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Updated: 8th January 2019 09:36

Teacher who gave zeros won't appeal suspension

The Edmonton physics teacher who broke school policy by giving zeros to his students has decided not to appeal his suspension.

Legal costs too high for failed appeal

The Edmonton physics teacher who broke school policy by giving zeros to his students has decided not to appeal his suspension.

Lynden Dorval, a 35-year teaching veteran, had until Friday to file an appeal. He consulted with a lawyer who told him that based on past cases, his odds of winning are slim — a position also taken by the Alberta Teachers' Association.

"There's a rare chance, or small chance, that I may have to pay for the whole hearing if I lose," Dorval said on Friday. "I can't take that kind of hit."

Dorval became a hero to many for refusing to comply with the so-called 'no-zero' policy for incomplete assignments and missed tests at Edmonton's Ross Sheppard High School.

The thinking behind the policy, which was adopted by the school a year and a half ago, is that a failure to complete assignments is a behavourial issue, and marks should reflect ability, not behaviour.

But Dorval believes not giving zeros tells students that they don't need to be accountable for their actions.

Recognized everywhere

Since his story broke last week, Dorval has been featured in news items across Canada and given several interviews each day, even with media outlets in the United States.

"Everywhere I go, people recognize me," Dorval said. "They want to talk about the issue."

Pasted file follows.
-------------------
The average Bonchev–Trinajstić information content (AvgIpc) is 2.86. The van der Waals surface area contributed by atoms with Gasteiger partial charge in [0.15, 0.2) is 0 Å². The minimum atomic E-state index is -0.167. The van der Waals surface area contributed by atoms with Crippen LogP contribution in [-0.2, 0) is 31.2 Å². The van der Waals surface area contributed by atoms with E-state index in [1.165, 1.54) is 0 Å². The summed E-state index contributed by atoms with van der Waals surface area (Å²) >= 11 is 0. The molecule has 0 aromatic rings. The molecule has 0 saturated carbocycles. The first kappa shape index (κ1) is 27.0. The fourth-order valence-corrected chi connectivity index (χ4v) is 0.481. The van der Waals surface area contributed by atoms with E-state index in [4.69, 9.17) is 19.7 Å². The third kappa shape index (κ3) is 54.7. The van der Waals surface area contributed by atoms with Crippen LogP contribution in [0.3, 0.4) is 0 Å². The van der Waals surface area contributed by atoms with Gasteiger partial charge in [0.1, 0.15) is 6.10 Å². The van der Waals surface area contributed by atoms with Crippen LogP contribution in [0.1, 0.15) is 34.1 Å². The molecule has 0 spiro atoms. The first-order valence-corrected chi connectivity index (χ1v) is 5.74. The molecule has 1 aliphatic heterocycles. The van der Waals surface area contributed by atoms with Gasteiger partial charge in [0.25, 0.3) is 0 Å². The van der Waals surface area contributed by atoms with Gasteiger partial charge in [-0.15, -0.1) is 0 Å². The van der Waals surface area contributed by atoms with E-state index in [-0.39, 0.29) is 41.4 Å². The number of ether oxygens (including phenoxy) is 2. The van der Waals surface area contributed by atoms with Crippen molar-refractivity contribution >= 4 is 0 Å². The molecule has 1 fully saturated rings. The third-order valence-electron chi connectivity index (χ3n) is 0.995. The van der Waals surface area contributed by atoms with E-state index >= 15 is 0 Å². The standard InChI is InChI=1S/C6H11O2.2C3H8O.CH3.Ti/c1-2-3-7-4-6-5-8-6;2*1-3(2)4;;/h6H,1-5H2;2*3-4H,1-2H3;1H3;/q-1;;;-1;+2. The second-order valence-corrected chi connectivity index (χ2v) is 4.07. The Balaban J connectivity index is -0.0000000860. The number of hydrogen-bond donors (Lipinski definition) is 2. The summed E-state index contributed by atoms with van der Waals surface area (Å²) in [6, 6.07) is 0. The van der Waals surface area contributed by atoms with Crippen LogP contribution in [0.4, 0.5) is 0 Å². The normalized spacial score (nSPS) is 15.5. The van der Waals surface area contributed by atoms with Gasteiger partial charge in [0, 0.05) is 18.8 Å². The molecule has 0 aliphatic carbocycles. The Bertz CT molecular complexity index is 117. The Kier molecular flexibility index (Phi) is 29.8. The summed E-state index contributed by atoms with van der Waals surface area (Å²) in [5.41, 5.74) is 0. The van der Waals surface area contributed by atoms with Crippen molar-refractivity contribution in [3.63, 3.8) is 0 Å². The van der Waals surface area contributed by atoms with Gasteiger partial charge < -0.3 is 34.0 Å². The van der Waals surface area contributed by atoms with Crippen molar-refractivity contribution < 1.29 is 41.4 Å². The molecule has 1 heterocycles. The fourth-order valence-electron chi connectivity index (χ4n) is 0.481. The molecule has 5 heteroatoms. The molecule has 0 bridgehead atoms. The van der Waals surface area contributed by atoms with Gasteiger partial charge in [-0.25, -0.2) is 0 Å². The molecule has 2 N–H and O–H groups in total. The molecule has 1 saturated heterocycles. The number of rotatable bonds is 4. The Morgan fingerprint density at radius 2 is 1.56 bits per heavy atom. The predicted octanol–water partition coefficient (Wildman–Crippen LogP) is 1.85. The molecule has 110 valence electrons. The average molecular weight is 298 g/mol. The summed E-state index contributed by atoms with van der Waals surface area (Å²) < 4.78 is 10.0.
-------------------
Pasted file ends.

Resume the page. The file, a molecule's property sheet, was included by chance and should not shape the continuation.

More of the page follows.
Dorval believes that a bid for school funding is behind the no-zero policy.

According to provincial guidelines, schools get full funding if a student receives a mark of 50 per cent or more in a course, or if a student shows up half the time and gets a mark of more than 25 per cent.

But a spokeswoman for Alberta Education says protections are in place to ensure schools don't inflate grades or attendance numbers.

"We do a fair bit of auditing every year to check assignments and to check marks to make sure that we see what's happening with kids that are falling between the 25 and 50 per cent," said Kim Capstick.

Dorval admits he first wondered if it was right to take a stand. But the response he's received since then — calls, emails and letters from complete strangers, and talks with frustrated teachers — has validated his decision.

"It certainly has made my resolve even stronger than ever because the support I'm getting from people is just unbelievable," he said.

Last week, Dorval said that he spoke out because as a 35-year veteran, he could retire and live on his pension if he lost his job, a price he expects to pay for speaking out.

He still hopes he can return to teaching, even on a part-time basis, once his suspension is complete.

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